The day started out with plans of its own unbeknown to me. The first thing I needed to do was to help my husband pick up a chair somewhere. As we were walking out the door, I grabbed the weekly newspaper to read in the car.
We had gone about a mile when I asked him, "What's today?" He replied it was Augsut 6th, to which I replied, "Shoot!"
The paper had an article stating that the former head writer of All My Children and other soap operas was going to be giving a workshop on the Art of Storytelling in Colebrook 10-12.
I was thinking maybe I could go late. My loving husband suggested we turn around and get two cars so after we were done loading the chair into the truck, that I could go on my way. And so I did although I had planned on a shower after the chair moving and now there was no time for that.
Now this is going to jump from topic to topic...
The Rock School House
First, the venue was the Rock School house in Colebrook. This historic building will be part of a restoration project in the future. A variety of old wooden desks became the audience's seats. Some were definitely too small for adults. I did not find mine uncomfortable, surprisingly.
The windows were propped open with wooden sticks and despite the heat and humidity I felt when we were moving the chair, it was a comfortable temperature with a slight breeze coming through the windows in this unusual setting for a speaker.
Soap Opera Writing
I wanted to hear Megan McTavish speak because I like to write and because I've been watching All My Children since 1979 thanks to my daughter's feeding schedule as a baby. I always vowed I would never watch a soap opera, but...As Megan noted, in reality, much of the night time shows now are soap operas for example: Dallas, Twin Peaks, Grey's Anatomy, Hill Street Blues. She feels they caused the death of the day time soap.
I was interested to learn the way they write. Megan was responsible as head writer to first come up with the idea, do a little writing and then present it to the group of breakdown writers. They would work on it and present it to the network. After that it went back to the dialogue writers and then on to production. (This is what my notes tell me and I'm pretty sure that I have it all correct). Despite what people think, it is not all glamor and fun.
I asked her if she ever felt disappointed after seeing something that she had written in its final performance. She described that the writers would take their lunch at 1pm and watch All My Children as it was being aired. She explained one particular disappointment with a couple (Tad & Dixie) that had been on again and off again for years and the viewers just wanted them together. They wrote the wonderful wedding scene and as they watched it unfold on the TV, they sat there with mouths opened. Instead of the romantic vows which they had written, the cameras moved to a couple of other characters and there was a fantasy vampire scene. Evidently the producers thought a wedding was too boring and had the scene changed..the viewers thought otherwise and let them know it. When you string on the viewers for so long, they want to see it. She didn't name names but said there were times that the actors disappointed her. Sometimes they didn't say the lines as written.
Much of the workshop was talking about writing. I will now touch on my notes from that. Those who don't write, can stop here.
Megan's Story Telling Secrets
Number one thing is to care about the characters. Make them living, breathing and realistic. Have a connection with them. The reader is investing in the story. Make the journey worthwhile. It takes time to make a reader care. Don't just declare a fact, dramatize it by events.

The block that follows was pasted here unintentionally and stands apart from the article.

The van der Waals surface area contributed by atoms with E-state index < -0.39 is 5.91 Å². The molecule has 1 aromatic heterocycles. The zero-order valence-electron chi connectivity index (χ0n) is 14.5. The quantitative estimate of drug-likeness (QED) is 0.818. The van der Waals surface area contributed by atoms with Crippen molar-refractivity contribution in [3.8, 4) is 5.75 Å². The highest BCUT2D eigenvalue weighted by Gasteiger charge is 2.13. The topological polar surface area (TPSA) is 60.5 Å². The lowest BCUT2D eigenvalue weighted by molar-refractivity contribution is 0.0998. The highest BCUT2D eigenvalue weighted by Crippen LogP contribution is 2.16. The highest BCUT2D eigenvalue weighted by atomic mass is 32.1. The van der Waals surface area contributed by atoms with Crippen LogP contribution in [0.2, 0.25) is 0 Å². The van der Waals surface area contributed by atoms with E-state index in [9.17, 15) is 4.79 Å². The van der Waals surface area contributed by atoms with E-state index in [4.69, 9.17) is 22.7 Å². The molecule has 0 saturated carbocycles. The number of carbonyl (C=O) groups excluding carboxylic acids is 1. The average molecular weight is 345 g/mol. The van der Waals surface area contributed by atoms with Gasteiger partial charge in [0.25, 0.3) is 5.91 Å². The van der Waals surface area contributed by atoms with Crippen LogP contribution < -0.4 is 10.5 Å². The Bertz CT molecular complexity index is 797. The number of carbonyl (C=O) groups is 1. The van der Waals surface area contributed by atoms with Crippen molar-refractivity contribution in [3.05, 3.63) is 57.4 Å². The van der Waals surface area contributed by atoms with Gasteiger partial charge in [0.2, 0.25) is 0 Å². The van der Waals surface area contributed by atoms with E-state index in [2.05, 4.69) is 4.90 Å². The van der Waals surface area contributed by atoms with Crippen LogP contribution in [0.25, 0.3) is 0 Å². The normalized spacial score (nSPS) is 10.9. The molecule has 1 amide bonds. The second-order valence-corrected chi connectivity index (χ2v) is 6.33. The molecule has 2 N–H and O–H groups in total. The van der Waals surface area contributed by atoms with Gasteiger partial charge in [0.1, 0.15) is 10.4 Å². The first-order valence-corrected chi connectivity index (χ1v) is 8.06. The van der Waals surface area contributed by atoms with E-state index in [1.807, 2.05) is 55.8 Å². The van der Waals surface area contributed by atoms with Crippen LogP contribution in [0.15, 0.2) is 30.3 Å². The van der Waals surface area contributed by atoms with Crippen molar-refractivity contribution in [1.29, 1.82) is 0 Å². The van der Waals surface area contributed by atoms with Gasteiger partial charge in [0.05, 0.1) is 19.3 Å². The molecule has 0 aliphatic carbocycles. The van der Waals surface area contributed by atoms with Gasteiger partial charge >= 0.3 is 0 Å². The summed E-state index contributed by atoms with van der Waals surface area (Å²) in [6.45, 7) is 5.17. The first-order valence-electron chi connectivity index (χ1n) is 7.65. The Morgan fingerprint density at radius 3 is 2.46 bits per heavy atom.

Suspense is a key factor too. She quoted her mentor, creator of All My Children, Agnes Nixon, "Make 'em laugh, Make 'em cry, Make 'em WAIT!" She says there should be twists and turns. You lose people with straight lines.
There should be a big pay off. Don't drag someone along the journey without a good pay off. When writing, don't limit yourself. Do mind surfing...explore many different options but not critically or you may lose the creativity. Anything is possible, you just have to figure out how to get the reader there.
Make your story relate-able. You need smaller pay offs along the way to keep them interested. The more they want something, the longer you can make them wait. How big is the "rooting value". How much do they care?
A "rooting value" has to be built. Keep them tuned in with twists and turns--pay offs along the way. If you think something can't work, think how you can make it work. Build your investment. Decide your own "rooting value."
Megan suggested seeing the characters in your head. Notice people in real life. Your character is a stranger to the audience. What do you want them to know about them?
She said to Start Strong. If you get stuck, walk away for a bit or do a "side thing"--write a different chapter or just write a paragraph about one of the characters.
Are you "in it" or "watching it"? The writer and reader should be involved. Another quote by Agnes Nixon, "If you cry when you write it, they will cry when they read it."
One point she wanted to impress was, "Give yourself permission not to write in ink." You can always change it. Get the ideas down and then worry about it.
So, that is how I spent my Saturday morning. I felt like it was an impromptu come as you are party that you drop everything to go to. I'm glad I had this Saturday off from work and my husband's quick thinking of how to get me there. I am very glad that I got the opportunity to listen to Megan McTavish. She is a very interesting and entertaining presenter. I look forward to possible other workshops that she might offer.